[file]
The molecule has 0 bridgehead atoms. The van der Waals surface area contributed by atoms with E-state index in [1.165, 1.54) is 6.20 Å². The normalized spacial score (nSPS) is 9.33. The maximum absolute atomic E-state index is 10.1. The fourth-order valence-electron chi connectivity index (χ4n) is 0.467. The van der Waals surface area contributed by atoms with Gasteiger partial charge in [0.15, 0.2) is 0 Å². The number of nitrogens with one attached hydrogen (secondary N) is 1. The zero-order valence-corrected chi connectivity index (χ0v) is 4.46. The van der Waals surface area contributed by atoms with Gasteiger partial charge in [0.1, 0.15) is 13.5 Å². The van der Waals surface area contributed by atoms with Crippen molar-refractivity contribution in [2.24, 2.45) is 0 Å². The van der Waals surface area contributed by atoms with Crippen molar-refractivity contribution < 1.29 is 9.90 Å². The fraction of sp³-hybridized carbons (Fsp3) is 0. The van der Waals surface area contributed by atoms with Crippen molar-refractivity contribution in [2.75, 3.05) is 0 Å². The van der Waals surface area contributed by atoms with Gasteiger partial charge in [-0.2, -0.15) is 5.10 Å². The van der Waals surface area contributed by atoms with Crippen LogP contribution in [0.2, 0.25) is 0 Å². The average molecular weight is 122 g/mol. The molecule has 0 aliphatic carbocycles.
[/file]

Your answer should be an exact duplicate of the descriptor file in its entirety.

The molecule has 0 bridgehead atoms. The van der Waals surface area contributed by atoms with E-state index in [1.165, 1.54) is 6.20 Å². The normalized spacial score (nSPS) is 9.33. The maximum absolute atomic E-state index is 10.1. The fourth-order valence-electron chi connectivity index (χ4n) is 0.467. The van der Waals surface area contributed by atoms with Gasteiger partial charge in [0.15, 0.2) is 0 Å². The number of nitrogens with one attached hydrogen (secondary N) is 1. The zero-order valence-corrected chi connectivity index (χ0v) is 4.46. The van der Waals surface area contributed by atoms with Gasteiger partial charge in [0.1, 0.15) is 13.5 Å². The van der Waals surface area contributed by atoms with Crippen molar-refractivity contribution in [2.24, 2.45) is 0 Å². The van der Waals surface area contributed by atoms with Crippen molar-refractivity contribution < 1.29 is 9.90 Å². The fraction of sp³-hybridized carbons (Fsp3) is 0. The van der Waals surface area contributed by atoms with Crippen molar-refractivity contribution in [2.75, 3.05) is 0 Å². The van der Waals surface area contributed by atoms with Gasteiger partial charge in [-0.2, -0.15) is 5.10 Å². The van der Waals surface area contributed by atoms with Crippen LogP contribution in [0.2, 0.25) is 0 Å². The average molecular weight is 122 g/mol. The molecule has 0 aliphatic carbocycles.